Teacher Allows Students To Resubmit Tests During HBL So She Can Give Better Feedback

Most Singaporean students have been attending school from home for nearly a month at this point.

While the first few days of Home-Based Learning (HBL) created some hiccups for many, it seems like students, teachers and parents have gotten into the swing of remote learning.

Some have learned that although HBL doesn’t give students the same learning experience as in school, there are things you can do from home that you can’t normally.

Minister of Education Ong Ye Kung took to Facebook to share a little about how HBL can actually help students learn better during tests.

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Test-taking still possible at home

Taking a test as a student is never fun, regardless of whether you’re in school or at home.

According to Mr Ong, the typical tense test environment still holds during HBL.

Students scribble away silently until their teacher reminds them that time’s up. The usual chatter and grumbles about the test permeate the online call, much like how they would after a gruelling paper in school.

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Though not all students may fare the same way, this shows that it is possible to replicate test environments in a virtual space.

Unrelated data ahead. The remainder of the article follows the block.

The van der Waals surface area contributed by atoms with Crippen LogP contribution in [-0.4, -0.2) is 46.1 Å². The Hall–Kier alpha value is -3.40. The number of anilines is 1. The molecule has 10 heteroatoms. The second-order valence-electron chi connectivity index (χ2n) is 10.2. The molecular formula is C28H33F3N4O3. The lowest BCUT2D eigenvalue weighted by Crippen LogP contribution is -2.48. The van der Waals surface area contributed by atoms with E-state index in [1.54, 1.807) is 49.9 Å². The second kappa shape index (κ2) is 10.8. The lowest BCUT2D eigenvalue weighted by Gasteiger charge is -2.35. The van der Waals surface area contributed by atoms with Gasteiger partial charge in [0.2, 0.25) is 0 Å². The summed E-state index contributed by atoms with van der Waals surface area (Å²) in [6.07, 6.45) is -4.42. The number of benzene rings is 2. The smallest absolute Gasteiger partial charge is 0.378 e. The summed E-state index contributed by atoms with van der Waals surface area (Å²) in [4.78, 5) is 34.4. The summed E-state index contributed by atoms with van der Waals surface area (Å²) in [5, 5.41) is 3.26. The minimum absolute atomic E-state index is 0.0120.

Teachers working around situation to help students more

General Paper (GP) teacher from Hwa Chong Institution (HCI), Mr Lan Yingjie, has made test-taking a little better by giving his students some leeway.

Now that he can’t physically collect the papers, he’s given students the option of using a different-coloured pen to continue the test if they weren’t able to finish it, and submit it again later.

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This way, he can give them more focused feedback and help them with their time management.

Helping students learn effectively through HBL tests

As Mr Ong highlighted in his post, tests are about a student’s learning, and not just testing for the sake of testing.

In other words, tests should help a student gauge where they are at with their learning material, and show how much more work they need to put in to excel.

By giving them more time to ponder over their work, Mr Lan is effectively giving them a more reflective, impactful learning experience.

Hopefully, this example can spur more schools and teachers to give students some leeway for tests during HBL, as well as think of learning tools they can only use in a home-based environment.

Featured image adapted from Facebook